For any team facing Manchester United at Old Trafford in the first game following a rare home defeat there is always the chance that English football's mightiest club will take a brutal revenge. For the fringe players and reserve team stalwarts in Wolves' B team last night the occasion must have been even more unnerving.
Mick McCarthy sent out a second string to face United – Wolves sent like lambs to the slaughter – and in doing so effectively conceded that this was a game he could not win and therefore would not even bother. Beaten by Aston Villa on Saturday, it was a welcome gimme for United. For the disgruntled Wolves fans who had travelled up north on a freezing evening, it was a capitulation before a ball had been kicked.
"Forty quid to watch the reserves" sang the Wolves fans as the replacements for the likes of Kevin Doyle and Jody Craddock laboured in embarrassing fashion to make an impression against the Premier League champions. McCarthy had his reasons for resting ten players from the team that beat Tottenham Hotspur on Saturday, but by the end of the night even he looked like he was having second thoughts.
McCarthy is a likeable soul and his teams have always been noted for their effort and competitiveness which is why this was such a bizarre decision by an experienced old manager. His reason was that having beaten Spurs on Saturday he wanted to give his first team time to recover for Sunday's game against fellow relegation candidates Burnley. Unfortunately there is sometimes more than just fresh legs to consider.
The feelgood factor earned by Wolves' victory at White Hart Lane and the momentum that gave McCarthy's team has been lost. The supporters who made the trip home last night from one of the biggest games of the season returned home severely disgruntled. That is even before the more serious implications for the competitive ethic of the Premier League are examined.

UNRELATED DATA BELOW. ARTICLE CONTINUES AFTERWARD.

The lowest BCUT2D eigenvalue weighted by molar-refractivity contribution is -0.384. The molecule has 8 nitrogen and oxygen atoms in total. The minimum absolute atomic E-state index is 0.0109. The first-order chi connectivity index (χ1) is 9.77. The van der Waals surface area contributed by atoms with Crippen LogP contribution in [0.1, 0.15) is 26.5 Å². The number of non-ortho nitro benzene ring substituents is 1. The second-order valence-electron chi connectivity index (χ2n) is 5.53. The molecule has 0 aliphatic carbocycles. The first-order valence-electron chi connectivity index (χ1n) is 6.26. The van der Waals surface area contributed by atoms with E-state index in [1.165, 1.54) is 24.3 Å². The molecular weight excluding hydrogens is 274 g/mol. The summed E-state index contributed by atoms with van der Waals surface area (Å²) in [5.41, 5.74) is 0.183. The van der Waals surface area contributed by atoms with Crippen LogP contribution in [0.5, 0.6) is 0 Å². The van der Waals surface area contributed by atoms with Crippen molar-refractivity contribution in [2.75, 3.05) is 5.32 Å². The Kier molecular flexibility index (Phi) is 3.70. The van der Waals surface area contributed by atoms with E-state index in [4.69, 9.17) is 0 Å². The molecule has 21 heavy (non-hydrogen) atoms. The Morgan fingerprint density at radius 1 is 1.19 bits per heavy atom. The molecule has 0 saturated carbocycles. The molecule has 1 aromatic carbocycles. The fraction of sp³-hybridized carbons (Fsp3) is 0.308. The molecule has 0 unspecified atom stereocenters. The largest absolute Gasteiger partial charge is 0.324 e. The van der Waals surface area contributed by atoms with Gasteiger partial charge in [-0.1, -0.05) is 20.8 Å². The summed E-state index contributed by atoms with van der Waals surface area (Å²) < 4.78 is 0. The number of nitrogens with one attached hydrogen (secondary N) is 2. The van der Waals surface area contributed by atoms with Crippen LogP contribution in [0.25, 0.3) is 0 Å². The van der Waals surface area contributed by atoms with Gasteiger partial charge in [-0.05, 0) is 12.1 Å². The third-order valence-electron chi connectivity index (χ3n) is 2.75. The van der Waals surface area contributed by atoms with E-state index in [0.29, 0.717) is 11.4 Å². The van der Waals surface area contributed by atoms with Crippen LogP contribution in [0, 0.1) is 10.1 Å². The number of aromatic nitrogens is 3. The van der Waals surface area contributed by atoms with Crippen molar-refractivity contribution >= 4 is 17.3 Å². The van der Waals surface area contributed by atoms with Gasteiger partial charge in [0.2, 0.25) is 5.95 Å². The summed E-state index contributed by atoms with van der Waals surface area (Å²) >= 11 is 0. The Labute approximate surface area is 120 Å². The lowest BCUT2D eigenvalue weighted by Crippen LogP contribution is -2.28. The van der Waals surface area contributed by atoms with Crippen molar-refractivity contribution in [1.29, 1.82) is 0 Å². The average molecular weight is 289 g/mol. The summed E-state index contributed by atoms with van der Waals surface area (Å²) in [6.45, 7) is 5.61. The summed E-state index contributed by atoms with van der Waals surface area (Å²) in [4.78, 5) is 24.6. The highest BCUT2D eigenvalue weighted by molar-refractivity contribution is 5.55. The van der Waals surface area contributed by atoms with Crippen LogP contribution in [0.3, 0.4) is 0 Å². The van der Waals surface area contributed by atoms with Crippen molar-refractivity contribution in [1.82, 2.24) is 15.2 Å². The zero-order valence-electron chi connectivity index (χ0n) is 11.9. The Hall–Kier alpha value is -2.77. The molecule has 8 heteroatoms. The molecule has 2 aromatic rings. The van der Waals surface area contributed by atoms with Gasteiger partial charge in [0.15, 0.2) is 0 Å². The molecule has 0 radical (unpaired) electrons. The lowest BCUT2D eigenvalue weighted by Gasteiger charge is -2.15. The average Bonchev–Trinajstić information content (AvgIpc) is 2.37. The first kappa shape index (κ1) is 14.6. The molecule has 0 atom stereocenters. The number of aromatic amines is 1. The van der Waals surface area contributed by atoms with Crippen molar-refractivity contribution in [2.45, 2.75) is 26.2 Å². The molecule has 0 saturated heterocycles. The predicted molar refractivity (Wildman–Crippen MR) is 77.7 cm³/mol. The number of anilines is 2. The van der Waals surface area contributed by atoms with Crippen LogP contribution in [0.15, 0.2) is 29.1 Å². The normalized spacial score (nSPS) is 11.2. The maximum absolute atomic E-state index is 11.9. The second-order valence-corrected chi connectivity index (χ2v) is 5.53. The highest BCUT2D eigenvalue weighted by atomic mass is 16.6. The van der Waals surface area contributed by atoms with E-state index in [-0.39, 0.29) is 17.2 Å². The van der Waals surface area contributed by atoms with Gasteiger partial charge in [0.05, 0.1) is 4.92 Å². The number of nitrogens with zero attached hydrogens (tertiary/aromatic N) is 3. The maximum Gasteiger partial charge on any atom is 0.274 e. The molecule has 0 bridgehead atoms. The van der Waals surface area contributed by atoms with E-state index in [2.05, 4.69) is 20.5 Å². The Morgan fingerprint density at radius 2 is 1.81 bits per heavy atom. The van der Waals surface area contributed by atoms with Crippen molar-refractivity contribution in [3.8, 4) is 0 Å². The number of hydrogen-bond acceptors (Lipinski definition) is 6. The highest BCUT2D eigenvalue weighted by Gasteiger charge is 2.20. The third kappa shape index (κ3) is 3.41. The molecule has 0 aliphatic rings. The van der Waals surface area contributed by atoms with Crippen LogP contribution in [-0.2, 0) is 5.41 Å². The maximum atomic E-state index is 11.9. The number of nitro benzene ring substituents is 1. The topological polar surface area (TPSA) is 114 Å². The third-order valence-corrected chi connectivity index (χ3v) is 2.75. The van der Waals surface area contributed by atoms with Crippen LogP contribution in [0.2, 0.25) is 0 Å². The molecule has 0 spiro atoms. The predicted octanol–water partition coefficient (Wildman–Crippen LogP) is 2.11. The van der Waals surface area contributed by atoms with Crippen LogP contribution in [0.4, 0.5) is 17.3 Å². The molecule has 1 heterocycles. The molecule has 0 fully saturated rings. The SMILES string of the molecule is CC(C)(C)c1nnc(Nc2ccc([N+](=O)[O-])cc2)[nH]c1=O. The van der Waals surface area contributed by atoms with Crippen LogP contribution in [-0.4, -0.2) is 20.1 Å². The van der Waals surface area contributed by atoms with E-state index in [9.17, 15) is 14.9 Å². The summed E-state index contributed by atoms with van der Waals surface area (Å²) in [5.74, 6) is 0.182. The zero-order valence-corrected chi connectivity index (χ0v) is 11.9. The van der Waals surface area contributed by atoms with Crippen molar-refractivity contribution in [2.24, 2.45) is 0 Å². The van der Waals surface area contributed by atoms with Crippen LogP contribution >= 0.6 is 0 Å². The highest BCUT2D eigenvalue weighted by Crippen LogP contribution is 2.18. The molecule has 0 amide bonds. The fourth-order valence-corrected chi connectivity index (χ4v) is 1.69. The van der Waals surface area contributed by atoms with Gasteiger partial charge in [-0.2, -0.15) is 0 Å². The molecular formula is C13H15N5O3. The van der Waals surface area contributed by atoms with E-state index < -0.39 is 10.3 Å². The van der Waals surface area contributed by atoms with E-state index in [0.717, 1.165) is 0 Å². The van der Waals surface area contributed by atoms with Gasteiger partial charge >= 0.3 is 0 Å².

In defence of his decision, McCarthy quoted a report from Milan that estimated their players' chances of injury increased dramatically if they played two games in quick succession. Unfortunately for McCarthy, Milan traditionally have rather better second string players in their squad than the likes of George Friend and Stefan Maierhofer, both making their Wolves league debuts last night.
For United it did not matter this time that they had to play Michael Carrick at centre-back again and give Ritchie De Laet his first league start at right-back. When the small matter of beating Wolves had been attended to, the more pressing concern was Nemanja Vidic's calf injury which is another major blow for a team who are woefully short of fit defenders ahead of Saturday's game away at Fulham.
Vidic scored United's second after Wayne Rooney had scored from the penalty spot, his 12th in the league this season. Antonio Valencia scored the best of the lot with a volley in the second half but given the standard of the opposition it was still hard work. United are level on points with leaders Chelsea, who play Portsmouth at home tonight, but second on goal difference. They could have done with a few more goals last night.
The breakthrough arrived for United when Ronald Zubar, a summer signing from Marseilles, jumped to challenge for Darron Gibson's corner and ended up slapping the ball away. Rooney hit the penalty hard to Marcus Hahnemann's right and United never looked back.
The second goal was ironically the fault of the only Wolves player on the pitch who had started the game against Tottenham on Saturday. Vidic met Gibson's corner powerfully but his header was close enough to Hahnemann for the goalkeeper to stop it. Instead the American got only a weak hand to it and the ball rolled in.
Valencia scored United's third on 65 minutes: a flick from Paul Scholes found Dimitar Berbatov on the right and he hooked the ball across into the path of Valencia to volley past Hahnemann. It had become such a stroll for United that Ferguson started resting players too, bringing off Rooney and Vidic.
By the end of the match, even more fans had left Old Trafford than usually do by the final whistle. The game had been rendered a non-event long before then by McCarthy's decision to play a bunch of unknowns in one of his club's marquee fixtures. Interest was waning fast and if this practice of tossing away games continues, the Premier League can expect a lot more empty seats.
Manchester United (4-4-2): Kuszczak; De Laet, Vidic (Fletcher, 60), Carrick, Evra; Valencia, Gibson, Scholes, Obertan (Welbeck, 69); Rooney (Owen, 75), Berbatov. Substitutes not used: Foster (gk), Anderson Park, F Da Silva.
Wolverhampton Wanderers Hahnemann; Zubar, Mancienne, Elokobi, Hill; Foley; Halford (Jones, 75), Surman, Castillo, Friend (Jarvis, 60); Maierhofer (Iwelumo, 54). Substitutes not used: Hennessey (gk), Henry, Ebanks-Blake, Berra.
Referee: S Bennett (Kent)Reuse content